Disney is in discussions with the NFL about possibly picking up the “Sunday Ticket” franchise that has been a pillar of DirecTV for years.

Disney CEO Bob Chapek said during the company’s quarterly earnings call Thursday that the company is “in conversations” with the NFL about picking up the service that offers NFL super-fans the option of watching any out of market games. At present DirecTV charges about $400 a year for the service. AT&T parent DirecTV, which recently sold a big stake in the satcaster to private equity giant TPG, has made it clear that DirecTV will not renew its “Sunday Ticket” contract with the NFL when it expires after the 2022 football season.

Chapek said a “Sunday Ticket” deal was “something we’re considering” but quickly emphasized that it would only make sense if it “adds shareholder value.” It’s unclear if Disney sees “Sunday Ticket” as an add-on for its ESPN Plus streaming service or something for the mothership ESPN linear cable platform or possibly as an incentive to bring sports fans to its Hulu Live service.

Disney in March already inked a whopping 10-year deal with the NFL to renew “Monday Night Football” rights for ESPN in a pact that puts ABC back in the Super Bowl rotation for the first time in more than 15 years.

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Disney also confirmed Thursday that ESPN has struck a new deal with Major League Baseball that will see the sports-media giant air a narrower package of games, primarily for its “Sunday Night Baseball” franchise.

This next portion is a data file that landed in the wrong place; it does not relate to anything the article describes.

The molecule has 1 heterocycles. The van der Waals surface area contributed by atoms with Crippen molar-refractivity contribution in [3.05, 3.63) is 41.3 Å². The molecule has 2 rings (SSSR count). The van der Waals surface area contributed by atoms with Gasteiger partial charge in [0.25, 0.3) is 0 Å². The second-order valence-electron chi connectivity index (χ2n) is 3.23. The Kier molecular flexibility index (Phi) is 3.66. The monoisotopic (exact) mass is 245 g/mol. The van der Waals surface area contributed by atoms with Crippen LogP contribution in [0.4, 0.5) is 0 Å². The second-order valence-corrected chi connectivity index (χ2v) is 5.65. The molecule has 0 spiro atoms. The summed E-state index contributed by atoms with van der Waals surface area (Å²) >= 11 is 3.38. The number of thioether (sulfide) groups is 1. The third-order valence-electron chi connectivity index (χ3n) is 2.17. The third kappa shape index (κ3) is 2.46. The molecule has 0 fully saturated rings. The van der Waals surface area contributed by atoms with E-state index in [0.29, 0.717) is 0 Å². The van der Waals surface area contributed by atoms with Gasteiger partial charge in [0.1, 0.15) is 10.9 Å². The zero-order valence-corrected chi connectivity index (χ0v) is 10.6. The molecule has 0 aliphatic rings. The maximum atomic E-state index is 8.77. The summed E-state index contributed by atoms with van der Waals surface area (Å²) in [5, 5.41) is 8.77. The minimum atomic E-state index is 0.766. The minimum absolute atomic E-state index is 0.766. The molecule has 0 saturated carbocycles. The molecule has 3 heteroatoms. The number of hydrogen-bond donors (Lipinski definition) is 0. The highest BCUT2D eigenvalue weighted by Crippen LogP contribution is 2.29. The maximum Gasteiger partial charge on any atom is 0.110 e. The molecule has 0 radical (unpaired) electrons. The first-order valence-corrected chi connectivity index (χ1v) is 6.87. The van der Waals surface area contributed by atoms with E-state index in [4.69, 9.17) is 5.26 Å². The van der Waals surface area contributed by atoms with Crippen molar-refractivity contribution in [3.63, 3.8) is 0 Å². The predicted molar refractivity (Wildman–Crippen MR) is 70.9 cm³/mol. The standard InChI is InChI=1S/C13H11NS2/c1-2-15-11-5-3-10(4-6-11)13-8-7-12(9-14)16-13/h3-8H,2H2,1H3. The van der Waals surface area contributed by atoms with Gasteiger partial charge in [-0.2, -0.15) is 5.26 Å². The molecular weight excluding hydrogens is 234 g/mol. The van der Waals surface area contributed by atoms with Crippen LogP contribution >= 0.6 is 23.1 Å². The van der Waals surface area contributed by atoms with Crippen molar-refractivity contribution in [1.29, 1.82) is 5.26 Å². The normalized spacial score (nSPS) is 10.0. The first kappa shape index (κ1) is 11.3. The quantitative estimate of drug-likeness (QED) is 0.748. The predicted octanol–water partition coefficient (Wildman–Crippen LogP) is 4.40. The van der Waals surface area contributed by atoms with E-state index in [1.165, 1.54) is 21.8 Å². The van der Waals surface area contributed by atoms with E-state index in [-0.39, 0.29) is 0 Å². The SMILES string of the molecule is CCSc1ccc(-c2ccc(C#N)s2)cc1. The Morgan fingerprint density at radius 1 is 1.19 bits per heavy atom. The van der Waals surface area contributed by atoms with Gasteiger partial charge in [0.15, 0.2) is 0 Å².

The new seven-year deal, which will commence in 2022, will last through 2028.

ESPN is walking away, largely, from airing weekday baseball outings and its total number of games is expected to fall to about 30 to 40 games, compared with around 90 in past seasons.  ESPN will broadcast 25 Sunday games, a national MLB game of the week and the “MLB Little League Classic.” ESPN will also televise five additional games exclusively, including an Opening Night telecast. The network will also carry MLB’s Home Run Derby. ESPN also won rights to produce alternate game presentation and to stream ESPN and ABC telecasts on its ESPN Plus streaming outlet.

If MLB should decide to expand its postseason Wild Card games, ESPN stands to benefit. Should those games expand, ESPN will exclusively televise the entire MLB Wild Card Series starting in 2022, If the current Wild Card format remains, ESPN will continue to exclusively televise one of the two MLB Wild Card Games, and will receive eight additional exclusive regular-season game telecasts each year.

“This extension continues the evolution of our relationship with a focus on utilizing ESPN’s extensive assets to shine a spotlight on key match-ups throughout the year,” said Robert Manfred, the MLB Commissioner, in a prepared statement. ” As the way in which fans consume baseball continues to change, this partnership provides expanded opportunities for fans to engage with our content and we are excited to present those new opportunities.”

ESPN executives  feel the deal keeps the network’s relationship with MLB intact, while focusing on an ” impactful collection of exclusive content,” said Jimmy Pitaro, ESPN’s chairman, in a statement.